Georgia Bulletin

The Newspaper of the Catholic Archdiocese of Atlanta


Archbishop to priests: ‘Laudato Si’’ calls for renewed relationship with God, others, creation

By ANDREW NELSON, Staff writer | Published December 10, 2015

ATLANTA—Pundits and business interests question why the pope is getting involved in the debate over climate change and environmental destruction, Archbishop Wilton D. Gregory told priests serving in Georgia, but that reaction occurs whenever church leaders raise moral questions about current events.

Pope Francis’ environmental encyclical is “written to the entire world,” Archbishop Gregory said. “The issues impact all of us.”

2015 12 10 GB Archbishop to priests: Laudato Si calls for

The archbishop spoke on the encyclical “Laudato Si’: On Care for Our Common Home,” as the theme for an Advent day of reflection with local priests. Nearly 80 priests took part in the prayer, discussion and lunch held at the Cathedral of Christ the King on Tuesday, Dec. 1.

Pope Francis charges everyone to take seriously the care of the environment, viewing it as an “integral ecology” which ties together the relationship with God, care for other people, and the environment.

“We can’t do piecemeal ecology,” Archbishop Gregory said.

The papal document highlights how the poor often suffer from environmental destruction first, he said. People living in the developed world can turn to bottled water if waterways are polluted, while the poor in the Third World face bathing in and drinking polluted water, he noted.

Archbishop Gregory rooted the document in the church’s social justice tradition, beginning with “Rerum Novarum” (“Of Revolutionary Change”) issued in 1891 by Pope Leo XIII. That papal document focused on abuses faced by the working class during the Industrial Revolution and put the church’s moral voice on the side of workers’ rights.

Pope Francis does not treat abortion and other threats to human life as stand-alone issues but places them within the category of caring for all people, from those in the womb to the most vulnerable elderly, said Archbishop Gregory.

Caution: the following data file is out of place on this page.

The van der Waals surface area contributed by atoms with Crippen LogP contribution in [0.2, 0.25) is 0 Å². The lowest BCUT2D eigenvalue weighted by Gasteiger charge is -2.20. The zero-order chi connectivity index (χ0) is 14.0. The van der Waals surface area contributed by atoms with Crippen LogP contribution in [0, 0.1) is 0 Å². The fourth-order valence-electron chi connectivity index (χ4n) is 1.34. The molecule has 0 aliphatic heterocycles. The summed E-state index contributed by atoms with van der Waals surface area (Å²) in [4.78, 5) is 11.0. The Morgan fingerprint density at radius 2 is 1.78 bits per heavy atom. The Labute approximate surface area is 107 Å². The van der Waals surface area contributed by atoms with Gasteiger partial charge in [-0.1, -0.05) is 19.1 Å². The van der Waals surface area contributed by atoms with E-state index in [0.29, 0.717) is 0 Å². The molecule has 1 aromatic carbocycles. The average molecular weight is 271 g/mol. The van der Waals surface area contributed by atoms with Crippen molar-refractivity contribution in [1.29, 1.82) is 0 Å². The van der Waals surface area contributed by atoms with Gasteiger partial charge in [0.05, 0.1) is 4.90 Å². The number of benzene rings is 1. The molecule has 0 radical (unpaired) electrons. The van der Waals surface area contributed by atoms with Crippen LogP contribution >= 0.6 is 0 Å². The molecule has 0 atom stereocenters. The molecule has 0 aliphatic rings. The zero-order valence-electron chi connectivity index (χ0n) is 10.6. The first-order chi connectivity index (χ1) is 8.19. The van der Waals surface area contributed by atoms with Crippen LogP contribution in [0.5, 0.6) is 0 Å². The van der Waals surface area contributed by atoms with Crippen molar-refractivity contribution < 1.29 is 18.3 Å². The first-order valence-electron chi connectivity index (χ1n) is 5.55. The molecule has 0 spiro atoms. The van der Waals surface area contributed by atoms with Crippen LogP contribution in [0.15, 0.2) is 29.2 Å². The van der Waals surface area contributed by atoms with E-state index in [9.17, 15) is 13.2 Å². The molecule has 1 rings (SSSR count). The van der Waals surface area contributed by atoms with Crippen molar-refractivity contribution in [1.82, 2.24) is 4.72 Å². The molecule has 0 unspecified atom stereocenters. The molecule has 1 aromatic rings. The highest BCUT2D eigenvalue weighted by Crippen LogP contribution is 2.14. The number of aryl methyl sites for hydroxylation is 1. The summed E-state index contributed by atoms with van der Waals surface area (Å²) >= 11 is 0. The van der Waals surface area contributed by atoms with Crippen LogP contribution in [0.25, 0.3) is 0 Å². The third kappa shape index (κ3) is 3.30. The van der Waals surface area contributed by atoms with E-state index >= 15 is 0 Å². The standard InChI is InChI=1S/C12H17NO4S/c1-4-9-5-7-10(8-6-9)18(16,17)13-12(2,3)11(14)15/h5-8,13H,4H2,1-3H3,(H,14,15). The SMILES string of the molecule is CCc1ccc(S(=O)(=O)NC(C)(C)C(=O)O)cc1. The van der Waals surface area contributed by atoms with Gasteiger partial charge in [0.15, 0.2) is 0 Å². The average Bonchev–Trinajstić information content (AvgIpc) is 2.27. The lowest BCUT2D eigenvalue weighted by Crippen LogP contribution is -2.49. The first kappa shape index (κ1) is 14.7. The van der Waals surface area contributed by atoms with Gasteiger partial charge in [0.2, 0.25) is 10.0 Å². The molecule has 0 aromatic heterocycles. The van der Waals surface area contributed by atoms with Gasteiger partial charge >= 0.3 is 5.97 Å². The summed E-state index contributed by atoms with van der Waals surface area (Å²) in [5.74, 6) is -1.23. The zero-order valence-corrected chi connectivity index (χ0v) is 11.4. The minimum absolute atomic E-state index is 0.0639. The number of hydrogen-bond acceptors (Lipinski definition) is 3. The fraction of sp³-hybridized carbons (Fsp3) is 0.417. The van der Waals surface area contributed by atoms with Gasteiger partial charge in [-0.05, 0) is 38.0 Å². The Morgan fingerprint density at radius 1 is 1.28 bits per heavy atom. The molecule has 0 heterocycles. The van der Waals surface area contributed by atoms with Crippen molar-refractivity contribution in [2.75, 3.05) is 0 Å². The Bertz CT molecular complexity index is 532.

And “Laudato Si’” isn’t intended to settle a scientific controversy but to encourage “honest and open debate,” he said. He said Pope Francis is concerned private interests prejudice the science and the policy debate over the environment without allowing all voices, particularly those of the poor, to be heard.

Priests offered their own thoughts on how to convey the message of “Laudato Si’” to parishioners.

Education needed on encyclical

Msgr. Hugh Marren, pastor of All Saints Church, Dunwoody, said the world community should consider compensating countries that preserve important natural resources, such as the Amazon River and rain forest.

According to the Rainforest Foundation, rain forests maintain global rainfall and regulate climate patterns worldwide. They also store large amounts of carbon in their vegetation, which is released as carbon dioxide into the air if the vegetation is cut down.

“We are all in horrible shape” if there aren’t incentives given to these countries to preserve the region rather than deforest it, Msgr. Marren said.

La Salette Father Joe Gosselin said indigenous communities consider natural resources something to be handed on to future generations. In the contemporary business climate, there is too often only a short-term view, he said. The encyclical isn’t promoting a quick fix to the complex issue.

“This is a timeline that is over generations,” he said.

Father Gosselin said he would like the church to focus on educating people, to ensure Catholics understand why respect for the physical environment is important and how this ties into their faith.

“Reflection and action to me is so important,” he said.

The Atlanta Archdiocese is promoting the message of the encyclical in collaboration with Georgia scientists. Together they released in November an action plan as a way for individuals, families and parishes to develop earth-friendly practices. The archdiocese also has taken to social media to promote environmental awareness with the hashtag: #Refreshatl.

The 38-page action plan brings together the consensus of scientific thought on climate change to inspire individual Catholics and parishes in the Atlanta Archdiocese.

The report lists categories of concern including: energy efficiency and conservation; recycling; transportation; water use; buying and sharing food; sustainable landscapes; helping those in the congregation most impacted by extreme weather changes; practical ways to inform and engage young people in the message of the encyclical; and political action.

Each category includes suggested actions, ranked from the easiest, such as shopping with reusable bags, to moderate and advanced changes, such as installing an electric car charging station on parish or school grounds.

Georgia is “blessed with abundant natural resources,” the report says, including “rich biodiversity” in the north Georgia mountains and one-third of all of the remaining salt marshes on the U.S. East Coast. But the state isn’t immune to the situation, with rising sea levels affecting coastal cities. Georgia farmers will have to contend with hotter temperatures and fewer cool days as crops are planted. The Atlanta area faces an increased chance of flooding.